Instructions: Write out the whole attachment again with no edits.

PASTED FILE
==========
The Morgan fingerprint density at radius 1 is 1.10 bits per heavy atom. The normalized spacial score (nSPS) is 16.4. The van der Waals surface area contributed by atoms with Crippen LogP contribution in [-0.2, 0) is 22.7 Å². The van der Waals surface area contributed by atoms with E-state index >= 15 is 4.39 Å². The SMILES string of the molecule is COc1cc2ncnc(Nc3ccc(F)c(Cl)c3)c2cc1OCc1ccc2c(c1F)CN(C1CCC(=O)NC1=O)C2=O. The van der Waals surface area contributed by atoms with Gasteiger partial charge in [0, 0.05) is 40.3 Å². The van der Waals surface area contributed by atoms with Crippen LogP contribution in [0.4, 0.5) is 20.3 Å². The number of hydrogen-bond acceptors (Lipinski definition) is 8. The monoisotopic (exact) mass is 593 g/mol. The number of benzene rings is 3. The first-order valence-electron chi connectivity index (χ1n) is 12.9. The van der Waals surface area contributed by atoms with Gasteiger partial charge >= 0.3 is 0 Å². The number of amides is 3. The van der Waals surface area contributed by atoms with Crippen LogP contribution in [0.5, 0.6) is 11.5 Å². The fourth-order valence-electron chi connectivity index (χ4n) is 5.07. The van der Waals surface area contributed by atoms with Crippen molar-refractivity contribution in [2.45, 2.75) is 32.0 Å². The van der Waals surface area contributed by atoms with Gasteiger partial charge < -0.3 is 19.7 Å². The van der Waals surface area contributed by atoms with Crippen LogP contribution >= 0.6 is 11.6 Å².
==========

The Morgan fingerprint density at radius 1 is 1.10 bits per heavy atom. The normalized spacial score (nSPS) is 16.4. The van der Waals surface area contributed by atoms with Crippen LogP contribution in [-0.2, 0) is 22.7 Å². The van der Waals surface area contributed by atoms with E-state index >= 15 is 4.39 Å². The SMILES string of the molecule is COc1cc2ncnc(Nc3ccc(F)c(Cl)c3)c2cc1OCc1ccc2c(c1F)CN(C1CCC(=O)NC1=O)C2=O. The van der Waals surface area contributed by atoms with Gasteiger partial charge in [0, 0.05) is 40.3 Å². The van der Waals surface area contributed by atoms with Crippen LogP contribution in [0.4, 0.5) is 20.3 Å². The number of hydrogen-bond acceptors (Lipinski definition) is 8. The monoisotopic (exact) mass is 593 g/mol. The number of benzene rings is 3. The first-order valence-electron chi connectivity index (χ1n) is 12.9. The van der Waals surface area contributed by atoms with Gasteiger partial charge >= 0.3 is 0 Å². The number of amides is 3. The van der Waals surface area contributed by atoms with Crippen LogP contribution in [0.5, 0.6) is 11.5 Å². The fourth-order valence-electron chi connectivity index (χ4n) is 5.07. The van der Waals surface area contributed by atoms with Crippen molar-refractivity contribution in [2.45, 2.75) is 32.0 Å². The van der Waals surface area contributed by atoms with Gasteiger partial charge < -0.3 is 19.7 Å². The van der Waals surface area contributed by atoms with Crippen LogP contribution >= 0.6 is 11.6 Å².